Chapter 46

Contrary to common, oversimplified representations by medical illustrators, the arrangement of peripheral nerves and plexuses is quite complex. Various tissue compartments contain connective tissue and fat; terminal branches of plexuses and nerves divide and separate frequently, and the different branches may run at some distance from one another. Accordingly, once injected at a particular site, the local anesthetic molecules have to diffuse through several barriers before reaching the nerves, the first barrier being the distance between the injection site and each branch.

In regional anesthesia, the most frequently used strategy for overcoming this “spatial dispersion” of nerve branches is to place the needle somewhere close to the nerves and then inject a volume of local anesthetic large enough to spread toward desired different branches. This practice has been traditionally taught and clinically used for decades throughout the development of regional anesthesia. However, with the advent of modern nerve stimulators and nerve-stimulating techniques, electrolocation can be utilized to augment selectivity in nerve location, increase the success rate, and minimize the amount of local anesthetic required to accomplish a nerve block.

This chapter will discuss general principles of multistimulation for the commonly used peripheral nerve block procedures. For more discussions on anatomy and techniques, the reader is referred to the respective technique and detailed description of the anatomy elsewhere in this book.

The use of a nerve stimulator makes it possible to readily identify different muscular twitches during block placement, by simply redirecting the stimulating needle according to the anatomic topography of each nerve block considered, using the so-called multiple injection technique. The rationale of the multiple-injection technique is to specifically and separately localize and block each major nerve required for surgical anesthesia using a small volume of local anesthetic solution.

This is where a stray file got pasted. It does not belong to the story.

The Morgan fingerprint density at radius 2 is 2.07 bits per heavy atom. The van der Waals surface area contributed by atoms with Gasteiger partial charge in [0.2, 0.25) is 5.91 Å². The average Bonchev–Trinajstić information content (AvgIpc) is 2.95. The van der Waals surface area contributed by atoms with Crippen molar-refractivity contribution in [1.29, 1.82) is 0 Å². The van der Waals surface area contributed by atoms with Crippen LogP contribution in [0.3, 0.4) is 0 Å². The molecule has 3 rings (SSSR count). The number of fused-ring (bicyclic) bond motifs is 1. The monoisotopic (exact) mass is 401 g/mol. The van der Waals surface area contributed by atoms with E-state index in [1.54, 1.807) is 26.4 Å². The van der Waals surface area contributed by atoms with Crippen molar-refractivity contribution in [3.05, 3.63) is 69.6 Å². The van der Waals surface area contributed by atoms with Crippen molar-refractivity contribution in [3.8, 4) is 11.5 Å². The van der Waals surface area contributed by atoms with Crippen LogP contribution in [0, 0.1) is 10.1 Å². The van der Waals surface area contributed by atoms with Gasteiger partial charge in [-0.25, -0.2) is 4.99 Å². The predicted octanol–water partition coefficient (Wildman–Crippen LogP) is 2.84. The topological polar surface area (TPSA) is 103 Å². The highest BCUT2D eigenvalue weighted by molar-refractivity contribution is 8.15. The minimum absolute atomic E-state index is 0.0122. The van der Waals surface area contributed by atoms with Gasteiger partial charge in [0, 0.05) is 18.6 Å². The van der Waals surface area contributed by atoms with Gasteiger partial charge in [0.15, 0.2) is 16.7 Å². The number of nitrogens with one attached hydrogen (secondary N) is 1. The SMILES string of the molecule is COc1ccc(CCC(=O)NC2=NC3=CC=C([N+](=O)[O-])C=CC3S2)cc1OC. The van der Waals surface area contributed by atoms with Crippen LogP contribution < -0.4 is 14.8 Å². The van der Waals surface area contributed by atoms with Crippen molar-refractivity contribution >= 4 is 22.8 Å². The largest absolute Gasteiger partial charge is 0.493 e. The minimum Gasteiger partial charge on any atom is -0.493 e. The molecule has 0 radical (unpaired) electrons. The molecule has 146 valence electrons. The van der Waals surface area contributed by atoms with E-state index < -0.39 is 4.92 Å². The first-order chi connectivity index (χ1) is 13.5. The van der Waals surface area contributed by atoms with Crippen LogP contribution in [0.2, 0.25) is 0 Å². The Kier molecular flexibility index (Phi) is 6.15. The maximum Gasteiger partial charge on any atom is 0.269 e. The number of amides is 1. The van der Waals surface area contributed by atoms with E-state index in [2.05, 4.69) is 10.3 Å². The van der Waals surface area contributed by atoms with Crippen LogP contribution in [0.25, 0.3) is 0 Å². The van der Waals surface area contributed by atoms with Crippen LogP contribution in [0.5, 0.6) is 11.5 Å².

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 The rationale of the multiple-injection technique is to specifically and separately localize and block each major nerve required for surgical anesthesia using a small volume of local anesthetic solution.

The needle is inserted as usual based on classical anatomic landmarks, with the nerve stimulator set at 1- to 1.5-mA intensity until the initial motor response is obtained. Thereafter, the intensity of the stimulating current is progressively reduced to less than 0.5 mA while maintaining the twitch response, at which point an injection of 5 to 7 mL of local anesthetic solution is made. When the desired component (nerve) is blocked, the current intensity of the nerve stimulator is again increased to 1 to 1.5 mA, and the needle is redirected according to the anatomic relationship among the individual components of the nerve being blocked. When the twitch of another component of the nerve is accomplished, an additional 5–7 mL of local anesthetic is injected. This maneuver is then repeated for all the main branches of the nerve required for surgery.

Several clinical studies have demonstrated the advantages of the multiple-injection technique. The first ...

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